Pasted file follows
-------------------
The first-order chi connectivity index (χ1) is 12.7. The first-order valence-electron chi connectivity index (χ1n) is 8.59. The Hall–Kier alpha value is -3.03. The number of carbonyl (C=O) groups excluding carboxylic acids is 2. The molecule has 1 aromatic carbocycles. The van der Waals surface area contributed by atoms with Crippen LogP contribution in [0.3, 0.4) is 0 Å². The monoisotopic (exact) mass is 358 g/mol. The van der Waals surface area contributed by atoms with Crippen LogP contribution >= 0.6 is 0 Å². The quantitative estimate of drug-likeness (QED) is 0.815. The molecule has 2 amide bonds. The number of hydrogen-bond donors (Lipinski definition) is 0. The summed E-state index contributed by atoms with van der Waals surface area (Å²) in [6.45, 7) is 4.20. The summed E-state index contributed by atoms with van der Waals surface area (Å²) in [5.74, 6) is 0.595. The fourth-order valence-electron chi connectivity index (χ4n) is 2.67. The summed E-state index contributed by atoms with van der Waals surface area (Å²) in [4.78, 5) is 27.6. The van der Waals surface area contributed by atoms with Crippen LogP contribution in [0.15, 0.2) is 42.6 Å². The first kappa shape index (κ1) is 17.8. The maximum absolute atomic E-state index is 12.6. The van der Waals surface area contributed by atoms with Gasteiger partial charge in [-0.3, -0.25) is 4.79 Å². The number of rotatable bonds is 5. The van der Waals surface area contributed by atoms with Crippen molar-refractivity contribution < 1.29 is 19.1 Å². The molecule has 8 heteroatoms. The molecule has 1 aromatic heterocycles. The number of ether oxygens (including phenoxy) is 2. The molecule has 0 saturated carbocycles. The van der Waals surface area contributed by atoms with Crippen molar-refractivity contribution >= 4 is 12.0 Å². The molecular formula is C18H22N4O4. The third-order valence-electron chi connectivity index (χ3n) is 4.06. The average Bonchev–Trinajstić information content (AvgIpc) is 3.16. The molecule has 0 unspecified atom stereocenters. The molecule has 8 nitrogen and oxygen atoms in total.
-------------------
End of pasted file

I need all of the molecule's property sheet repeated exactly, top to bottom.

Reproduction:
The first-order chi connectivity index (χ1) is 12.7. The first-order valence-electron chi connectivity index (χ1n) is 8.59. The Hall–Kier alpha value is -3.03. The number of carbonyl (C=O) groups excluding carboxylic acids is 2. The molecule has 1 aromatic carbocycles. The van der Waals surface area contributed by atoms with Crippen LogP contribution in [0.3, 0.4) is 0 Å². The monoisotopic (exact) mass is 358 g/mol. The van der Waals surface area contributed by atoms with Crippen LogP contribution >= 0.6 is 0 Å². The quantitative estimate of drug-likeness (QED) is 0.815. The molecule has 2 amide bonds. The number of hydrogen-bond donors (Lipinski definition) is 0. The summed E-state index contributed by atoms with van der Waals surface area (Å²) in [6.45, 7) is 4.20. The summed E-state index contributed by atoms with van der Waals surface area (Å²) in [5.74, 6) is 0.595. The fourth-order valence-electron chi connectivity index (χ4n) is 2.67. The summed E-state index contributed by atoms with van der Waals surface area (Å²) in [4.78, 5) is 27.6. The van der Waals surface area contributed by atoms with Crippen LogP contribution in [0.15, 0.2) is 42.6 Å². The first kappa shape index (κ1) is 17.8. The maximum absolute atomic E-state index is 12.6. The van der Waals surface area contributed by atoms with Gasteiger partial charge in [-0.3, -0.25) is 4.79 Å². The number of rotatable bonds is 5. The van der Waals surface area contributed by atoms with Crippen molar-refractivity contribution < 1.29 is 19.1 Å². The molecule has 8 heteroatoms. The molecule has 1 aromatic heterocycles. The number of ether oxygens (including phenoxy) is 2. The molecule has 0 saturated carbocycles. The van der Waals surface area contributed by atoms with Crippen molar-refractivity contribution >= 4 is 12.0 Å². The molecular formula is C18H22N4O4. The third-order valence-electron chi connectivity index (χ3n) is 4.06. The average Bonchev–Trinajstić information content (AvgIpc) is 3.16. The molecule has 0 unspecified atom stereocenters. The molecule has 8 nitrogen and oxygen atoms in total.